• Kevin Levin Aug 9, 2020 @ 7:08

          Hi Paul,

          Thanks for taking the time to comment. Just out of curiosity, if you were inclined to take down monuments honoring Black Americans, which ones would it be? Which of those monuments honors men who fought to destroy the United States of America for the purposes of establishing an independent slaveholding republic? Thanks.

          • Timothy J. Aug 9, 2020 @ 8:47

            It’s ok, today white monuments are taken down and in a decade black monuments will be ripped down.. The pendulum always swings when it comes to race. Resentments run deep. How many more statues or buildings have to come down before there will be a complete whitelash against the Marxist left, BLM and white liberals. It will be interesting to see.

            • Kevin Levin Aug 9, 2020 @ 8:50

              What do you mean by “white monuments”? Are you referring to monuments that celebrate men who attempted to destroy the United States in order to create an independent slaveholding republic? Are those the white men you are referring to?

              • Greg Carver Aug 9, 2020 @ 9:28

                As you can see Kevin only sees his way. It’s his way or no way. Sad.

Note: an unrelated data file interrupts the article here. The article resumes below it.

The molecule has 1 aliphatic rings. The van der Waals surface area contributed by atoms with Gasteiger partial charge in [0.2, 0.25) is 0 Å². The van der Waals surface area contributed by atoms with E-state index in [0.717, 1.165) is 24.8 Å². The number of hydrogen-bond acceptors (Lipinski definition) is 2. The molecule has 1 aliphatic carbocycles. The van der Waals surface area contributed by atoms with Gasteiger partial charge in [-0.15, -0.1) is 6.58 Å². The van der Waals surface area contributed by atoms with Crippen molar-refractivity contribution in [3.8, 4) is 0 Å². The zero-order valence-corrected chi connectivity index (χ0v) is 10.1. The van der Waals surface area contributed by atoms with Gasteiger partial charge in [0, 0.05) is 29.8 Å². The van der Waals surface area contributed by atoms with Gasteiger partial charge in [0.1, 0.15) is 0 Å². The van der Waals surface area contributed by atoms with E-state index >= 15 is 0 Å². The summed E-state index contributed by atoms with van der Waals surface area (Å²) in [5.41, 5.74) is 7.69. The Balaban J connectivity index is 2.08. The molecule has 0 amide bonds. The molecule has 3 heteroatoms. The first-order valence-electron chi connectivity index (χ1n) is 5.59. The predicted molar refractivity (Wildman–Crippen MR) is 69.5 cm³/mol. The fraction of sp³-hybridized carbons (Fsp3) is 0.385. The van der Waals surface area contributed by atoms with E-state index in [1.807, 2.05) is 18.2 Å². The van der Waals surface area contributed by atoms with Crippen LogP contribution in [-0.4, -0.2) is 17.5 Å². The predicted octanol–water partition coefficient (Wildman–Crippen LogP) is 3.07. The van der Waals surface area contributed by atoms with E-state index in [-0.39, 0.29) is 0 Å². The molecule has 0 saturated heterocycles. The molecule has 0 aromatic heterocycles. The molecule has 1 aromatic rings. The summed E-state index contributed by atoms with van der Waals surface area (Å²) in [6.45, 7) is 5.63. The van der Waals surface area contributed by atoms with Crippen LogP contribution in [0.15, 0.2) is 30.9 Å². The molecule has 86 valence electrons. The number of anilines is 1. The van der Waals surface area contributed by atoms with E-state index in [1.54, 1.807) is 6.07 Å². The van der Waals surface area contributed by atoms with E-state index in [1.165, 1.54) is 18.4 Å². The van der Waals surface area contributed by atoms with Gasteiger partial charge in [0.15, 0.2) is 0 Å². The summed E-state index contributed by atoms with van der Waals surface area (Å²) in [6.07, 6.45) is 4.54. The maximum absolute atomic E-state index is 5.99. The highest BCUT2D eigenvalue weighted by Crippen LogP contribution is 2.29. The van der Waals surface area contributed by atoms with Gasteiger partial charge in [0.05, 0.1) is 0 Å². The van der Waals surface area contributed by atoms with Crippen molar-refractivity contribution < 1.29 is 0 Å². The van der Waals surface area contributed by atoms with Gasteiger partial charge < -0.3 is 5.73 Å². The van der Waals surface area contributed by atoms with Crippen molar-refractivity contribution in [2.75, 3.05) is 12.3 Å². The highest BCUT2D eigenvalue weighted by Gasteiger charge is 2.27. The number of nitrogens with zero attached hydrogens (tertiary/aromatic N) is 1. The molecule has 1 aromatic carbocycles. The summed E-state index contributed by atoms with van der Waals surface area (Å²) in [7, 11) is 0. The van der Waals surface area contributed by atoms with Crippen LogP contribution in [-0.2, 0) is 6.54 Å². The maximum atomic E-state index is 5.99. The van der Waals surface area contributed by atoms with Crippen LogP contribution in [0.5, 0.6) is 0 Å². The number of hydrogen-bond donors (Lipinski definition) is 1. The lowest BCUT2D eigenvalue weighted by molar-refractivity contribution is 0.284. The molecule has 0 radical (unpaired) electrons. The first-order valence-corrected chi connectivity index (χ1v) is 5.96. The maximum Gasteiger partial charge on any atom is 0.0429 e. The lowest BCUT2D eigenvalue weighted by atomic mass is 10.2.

• Kevin Levin Aug 9, 2020 @ 9:51

                  What exactly are you taking issue with in this post?

            • Ruth Aug 9, 2020 @ 11:08

              BLM is ran by George Soros as well as Antifa. America suffers from a cancer of bigotry that no chemotherapy can handle.

              • Kevin Levin Aug 9, 2020 @ 11:12

                Hi Ruth,

                With all due respect, I think your comment give us clear insight into the real cancer that is eating away at this country.

              • Msb Aug 16, 2020 @ 9:08

                Your first sentence is a lie. Did you intend it to be anti-Semitic as well as racist, or was that just luck?
                Bigotry is not the problem. Racism is the problem.

          • Ed Wensell Aug 9, 2020 @ 9:52